Childhood Conditioning Crisis: Liz Magic Laser at Mercer Union

by Rea McNamara on December 17, 2015 Reviews + Toronto

Liz Magic Laser's Kiss and Cry, 2015. Single-channel video, 13:30 minutes. Credit: Toni Hafkenscheid

Liz Magic Laser’s Kiss and Cry, 2015. Single-channel video, 13:30 minutes. Credit: Toni Hafkenscheid

I’ve always been wary of blonde children. Maybe this stems from having grown up in a mostly white Canadian small town, where civic pride swelled for the farmer boys with hair the yellow of corn who became NHL players, or the figure skating girls able to lutz and flip jump in their sparkling spandex.

In Liz Magic Laser’s Kiss and Cry at Mercer Union, the chilling universalism of the sacred, blonde prodigy is affirmed. Commissioned by the artist-run center, the video follows figure skating coach Marie Jonsson MacKenzie conditioning her blonde blue-eyed children, seven year old Anna and eleven year old Axel, from training practice to spot-lit performance. It’s a straight-forward and minimal video work install: a blacked-out gallery, a large-scale projection, and not much else. Their dialogue with each other is stiff and unsettling—at one point after a performance in a darkened, empty North Toronto arena, young Axel says in a robotic-sounding voice-over “fuck the child … fuck the future”.

If hearing a child speak a line directly lifted from Lee Edelman’s No Future: Queer Theory and the Death Drive sounds weird, don’t worry, that’s the intended effect. The New York-based performance artist is best known for employing in her video work the “living newspaper” agitprop theatre technique, where actors are cast in performances entirely scripted from lines lifted directly from mass media and literature. Her lip sync technique twists the sound bytes from our typical 24/7 news round-up as fodder for dramatically staged sinisterly double-speak performance. Her more recent work is more of the same, but now casting primarily child actors as professional vocal coaches—My Mind is My Own, the show’s only other video work, and the Kiss and Cry figure skating competitors.

Liz Magic Laser's Kiss and Cry, 2015. Single-channel video, 13:30 minutes. Credit: Toni Hafkenscheid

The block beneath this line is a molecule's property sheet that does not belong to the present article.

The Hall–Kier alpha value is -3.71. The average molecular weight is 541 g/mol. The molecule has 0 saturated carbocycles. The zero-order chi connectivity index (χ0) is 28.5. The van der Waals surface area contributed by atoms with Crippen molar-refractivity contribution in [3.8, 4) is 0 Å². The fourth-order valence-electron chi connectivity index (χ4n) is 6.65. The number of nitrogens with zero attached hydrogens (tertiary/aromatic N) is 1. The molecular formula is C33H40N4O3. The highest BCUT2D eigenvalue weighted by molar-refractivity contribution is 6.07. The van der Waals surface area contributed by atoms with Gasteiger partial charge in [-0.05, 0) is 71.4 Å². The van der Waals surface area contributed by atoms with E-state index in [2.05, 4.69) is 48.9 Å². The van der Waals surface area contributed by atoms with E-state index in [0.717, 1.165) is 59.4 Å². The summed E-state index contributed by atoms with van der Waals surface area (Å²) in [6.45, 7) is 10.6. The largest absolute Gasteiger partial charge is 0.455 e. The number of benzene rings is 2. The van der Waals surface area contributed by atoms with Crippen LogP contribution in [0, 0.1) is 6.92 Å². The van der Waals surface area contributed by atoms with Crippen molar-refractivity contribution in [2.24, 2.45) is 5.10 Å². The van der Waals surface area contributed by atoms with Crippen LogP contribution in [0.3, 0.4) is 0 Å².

Liz Magic Laser’s Kiss and Cry, 2015. Single-channel video, 13:30 minutes. Credit: Toni Hafkenscheid

In Kiss and Cry, the role-shifting and disjointed dialogue pull quotes from a myriad of sources, including GOP debate transcripts, Wordsworth, Malala Yousafzai’s Nobel Lecture as a means of toying with childhood as an invented, myth-like notion. At one point, seven year old Anna stumbles after attempting a jump; cut to closeup of tear-stained face and her tentative but resolute voice over “it’s going to be alright, it’s going to be alright” mantra. In seeing this, I found it hard not to be reminded of the kind of inner-stealing-ourselves faking-it-to-make-it dialogues we all have. As a kid you can cry over frustration with your own limitations, when you’re an adult, you don’t have that luxury.

But in pointedly characterizing the blonde, blue-eyed child prodigy as precious, I was left wondering why as a culture we remain tyrannically obsessed with these myths, and the necessity for artists to project that unchanged perspective. Michael Jackson was a compelling musical prodigy because he was an 11 year old James Brown, a work like Laser’s My Mind is My Own plays with the believable conceit of a child as a professional vocal coach leading a class full of adults through absurd but instructive “gaga, ga-ga” vocal exercises. But the seated, theatrical viewing experience of Kiss and Cry in the larger gallery—from the subtle, luminous cinematography to its sports genre narrative mimicry—felt distancing, grotesque, and ultimately conventional in its affirmation of separation between viewer and subject.

While Kiss and Cry‘s Aryan Master Race performance-enhanced robots may sound creepy when they advocate for children’s rights (Malala) or retell their idyllic youth (Wordsworth), they are still child actors playing a version of themselves. Only a single moment in the video gives a sense of child-adult role-reversal: a mechanistic slow-motion sequence where the camera spins around the faces of each child figure-skater and then their mother/coach. The daughter, son and mother all have a frozen, aghast grimace, suggesting the pain high expectations may inflict on a child is shared by mothers who measure their self-worth by their child’s success. Despite Laser demonstrating the fluxing parameters of the stringent innocence-above-all childhood experience, the mother and child roles remain strangely unchanged.

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